|11/8/21||Dr. Artur Glavic
Magnetism in Nanostructures studied with Neutron Scattering
Magnetic systems on the range of nanometers are of great interest for application as well as fundamental physics. When macroscopic magnetic materials are scaled down to the nanoscale the energy balance changes and single-domain and super-paramagnetic states arise. When such systems are in close proximity to each other the dipole-dipole interaction becomes important and complex new magnetic correlations can arise. In addition, the contact to other materials at interfaces introduces new interactions that can lead to emergent phaenomena like the giant magneto resistance effect that is present in our everyday life in the read-heads of magnetic HDDs.
While there was and still is a large interest from the scientific community in these systems the magnetic order on these lengths scales is hard to study. Only few techniques exist that have the required spatial resolution and sensitivity to magnetism. While there have been great advances in various microscopy techniques with magnetic sensitivity they have their limitations. The resolution is often in the 25-100nm range, they sometimes rely on resonances of certain elements and they only provide local information from the surface of the sample. For buried structures and to access the global ensemble of a statistically distributed state neutron scattering is still the method of choice, as the magnetic moment of the neutron can directly interact with the sample magnetization.
I will present neutron methods for the study of surface near magnetic nanostructures. Starting from the one dimensional case of polarized neutron reflectometry (PNR) to measure layered magnetic structures over the "bulk" small angle neutron scattering (SANS) technique to the surface sensitive grazing incidence neutron scattering (GISANS), all relevant techniques will be covered. In addition to the relevant techniques, I will discuss some general background relevant to the scattering physics as well as examples of scientific systems.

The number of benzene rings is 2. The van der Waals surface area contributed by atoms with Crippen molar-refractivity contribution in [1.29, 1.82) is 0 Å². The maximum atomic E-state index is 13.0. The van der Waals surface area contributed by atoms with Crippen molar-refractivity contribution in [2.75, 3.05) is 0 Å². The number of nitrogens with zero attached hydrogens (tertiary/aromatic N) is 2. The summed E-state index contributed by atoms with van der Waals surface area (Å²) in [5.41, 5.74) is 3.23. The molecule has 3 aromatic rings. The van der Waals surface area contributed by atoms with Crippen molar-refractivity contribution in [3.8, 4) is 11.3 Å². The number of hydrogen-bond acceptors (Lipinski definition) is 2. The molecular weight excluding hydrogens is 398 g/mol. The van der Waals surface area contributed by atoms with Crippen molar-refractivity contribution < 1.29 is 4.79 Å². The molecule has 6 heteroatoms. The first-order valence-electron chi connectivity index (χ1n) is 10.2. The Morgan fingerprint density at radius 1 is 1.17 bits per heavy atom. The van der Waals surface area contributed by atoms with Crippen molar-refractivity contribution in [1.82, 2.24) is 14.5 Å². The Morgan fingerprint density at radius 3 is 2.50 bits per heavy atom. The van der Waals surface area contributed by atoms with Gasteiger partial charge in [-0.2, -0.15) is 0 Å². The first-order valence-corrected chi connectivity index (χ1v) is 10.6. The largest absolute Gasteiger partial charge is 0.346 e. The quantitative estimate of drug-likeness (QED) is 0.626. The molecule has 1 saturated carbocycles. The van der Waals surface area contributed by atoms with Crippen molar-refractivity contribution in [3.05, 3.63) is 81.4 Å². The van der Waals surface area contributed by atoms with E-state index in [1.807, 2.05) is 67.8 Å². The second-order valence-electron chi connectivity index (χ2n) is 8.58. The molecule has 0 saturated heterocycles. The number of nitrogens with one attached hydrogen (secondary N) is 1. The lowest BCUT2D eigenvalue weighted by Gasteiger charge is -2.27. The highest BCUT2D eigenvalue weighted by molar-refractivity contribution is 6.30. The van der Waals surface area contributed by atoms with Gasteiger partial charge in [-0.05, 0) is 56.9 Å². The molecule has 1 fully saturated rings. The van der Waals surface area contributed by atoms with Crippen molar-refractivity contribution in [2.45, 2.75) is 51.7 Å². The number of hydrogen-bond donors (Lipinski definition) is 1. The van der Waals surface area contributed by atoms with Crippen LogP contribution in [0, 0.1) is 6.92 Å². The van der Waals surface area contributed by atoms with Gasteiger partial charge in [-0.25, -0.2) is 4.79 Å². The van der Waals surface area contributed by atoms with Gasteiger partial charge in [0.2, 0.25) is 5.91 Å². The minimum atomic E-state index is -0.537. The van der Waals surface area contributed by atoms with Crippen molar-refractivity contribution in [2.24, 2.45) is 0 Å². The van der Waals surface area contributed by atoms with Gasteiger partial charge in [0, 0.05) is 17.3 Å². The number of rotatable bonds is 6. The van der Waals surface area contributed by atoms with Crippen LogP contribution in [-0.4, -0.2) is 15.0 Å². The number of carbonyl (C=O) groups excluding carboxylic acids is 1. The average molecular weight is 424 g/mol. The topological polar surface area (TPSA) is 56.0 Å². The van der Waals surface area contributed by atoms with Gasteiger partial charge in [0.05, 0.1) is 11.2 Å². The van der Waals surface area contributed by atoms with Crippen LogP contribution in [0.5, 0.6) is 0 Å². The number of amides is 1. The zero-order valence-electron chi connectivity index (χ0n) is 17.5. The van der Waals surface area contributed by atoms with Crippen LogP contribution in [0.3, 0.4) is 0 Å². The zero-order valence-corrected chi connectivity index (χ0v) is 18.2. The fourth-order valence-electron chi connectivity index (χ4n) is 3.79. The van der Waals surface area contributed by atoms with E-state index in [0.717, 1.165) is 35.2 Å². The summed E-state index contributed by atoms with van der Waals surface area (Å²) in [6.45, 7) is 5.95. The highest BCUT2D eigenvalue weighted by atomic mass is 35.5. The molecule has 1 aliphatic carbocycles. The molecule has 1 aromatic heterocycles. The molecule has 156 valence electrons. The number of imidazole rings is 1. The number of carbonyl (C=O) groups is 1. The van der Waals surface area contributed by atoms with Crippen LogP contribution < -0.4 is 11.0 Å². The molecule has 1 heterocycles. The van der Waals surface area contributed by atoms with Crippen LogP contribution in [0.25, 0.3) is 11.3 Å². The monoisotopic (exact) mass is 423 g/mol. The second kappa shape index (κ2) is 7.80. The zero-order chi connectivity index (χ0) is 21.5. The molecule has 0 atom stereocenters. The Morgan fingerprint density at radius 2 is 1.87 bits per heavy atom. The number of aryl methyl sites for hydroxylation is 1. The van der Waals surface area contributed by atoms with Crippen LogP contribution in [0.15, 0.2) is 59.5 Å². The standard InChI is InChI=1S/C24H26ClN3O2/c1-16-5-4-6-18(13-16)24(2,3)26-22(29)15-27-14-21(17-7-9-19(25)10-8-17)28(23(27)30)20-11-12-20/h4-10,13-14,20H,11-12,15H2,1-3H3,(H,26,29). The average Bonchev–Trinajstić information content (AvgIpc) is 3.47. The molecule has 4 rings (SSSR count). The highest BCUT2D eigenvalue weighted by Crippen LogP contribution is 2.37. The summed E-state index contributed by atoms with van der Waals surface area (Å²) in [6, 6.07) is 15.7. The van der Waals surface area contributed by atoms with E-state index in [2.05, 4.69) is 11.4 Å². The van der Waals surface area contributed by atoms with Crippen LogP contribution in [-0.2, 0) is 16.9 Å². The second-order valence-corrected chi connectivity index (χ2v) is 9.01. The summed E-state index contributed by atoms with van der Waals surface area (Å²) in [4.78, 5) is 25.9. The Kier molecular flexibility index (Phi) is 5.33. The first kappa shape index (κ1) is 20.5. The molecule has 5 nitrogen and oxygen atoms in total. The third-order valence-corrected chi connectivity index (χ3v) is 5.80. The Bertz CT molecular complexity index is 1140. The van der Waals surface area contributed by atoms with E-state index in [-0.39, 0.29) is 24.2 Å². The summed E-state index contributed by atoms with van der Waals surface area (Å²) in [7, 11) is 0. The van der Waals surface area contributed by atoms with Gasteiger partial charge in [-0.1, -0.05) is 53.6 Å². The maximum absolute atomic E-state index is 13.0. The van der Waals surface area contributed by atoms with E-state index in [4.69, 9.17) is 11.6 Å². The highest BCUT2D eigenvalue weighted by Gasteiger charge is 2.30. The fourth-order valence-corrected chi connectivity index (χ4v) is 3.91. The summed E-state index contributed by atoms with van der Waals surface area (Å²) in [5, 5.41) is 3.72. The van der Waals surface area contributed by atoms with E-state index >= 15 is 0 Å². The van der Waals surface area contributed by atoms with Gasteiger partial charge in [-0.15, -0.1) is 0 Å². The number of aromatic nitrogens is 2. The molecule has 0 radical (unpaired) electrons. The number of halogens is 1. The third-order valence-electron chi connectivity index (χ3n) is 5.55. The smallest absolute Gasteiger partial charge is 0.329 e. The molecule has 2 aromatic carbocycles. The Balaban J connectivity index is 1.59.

Transition Metal Ions in Molten Salts: Octahedral Networks and Intermediate-Range Order
The microscopic structure and dynamics of molten salts is a fascinating subject. It is a very diverse family of materials; while molten NaCl is a simple mix of single-valence ions with a minimal structural organization, transition-metal ions form chains of octahedra, a structural motif present in the solid phases. The interest in molten salts is motivated by both scientific curiosity and practical applications. For example, molten salts are used as coolants in solar power. Molten-salt nuclear reactor (MSR) concepts are candidates for next-generation nuclear power reactors, which promise to be safer and more efficient than existing water-based ones. In these applications, Cr is the principal corrosion product, and NaCl is a common constituent. Therefore, we studied the atomic structure of molten NaCl−CrCl3. We found networks of [CrCl6]3− octahedra and intermediate-range order in remarkable agreement with ab initio simulations. Such studies were enabled and benefited immensely from developments in neutron and X-ray diffraction methods. The availability of Cr isotopes with different neutron scattering properties makes Cr an ideal model multivalent ion for experimental validation of atomistic simulations of molten salts.
Dr. Boris Khaykovich is a Research Scientist at the Nuclear Reactor Laboratory at MIT. Boris received MSc in Chemical Physics and a Ph.D. in Physics (1999) at Weizmann Institute of Science in Israel, followed by postdoctoral training at MIT. Boris is a physicist who has extensive experience in X-ray and neutron scattering methods and instrumentation for materials science. He is known for the development of neutron focusing optics for neutron imaging and small-angle scattering. Boris has been leading projects on the determination of the molecular structure of molten salts and, in the past, conducted crystallographic studies of magnetic and biological materials. Boris has been a Guest Editor of Journal Imaging, Special Issue on Neutron Imaging, and has been the Chair of the SNS/HFIR User Group Executive Committee, representing users of neutron-scattering facilities at Oak Ridge National Lab.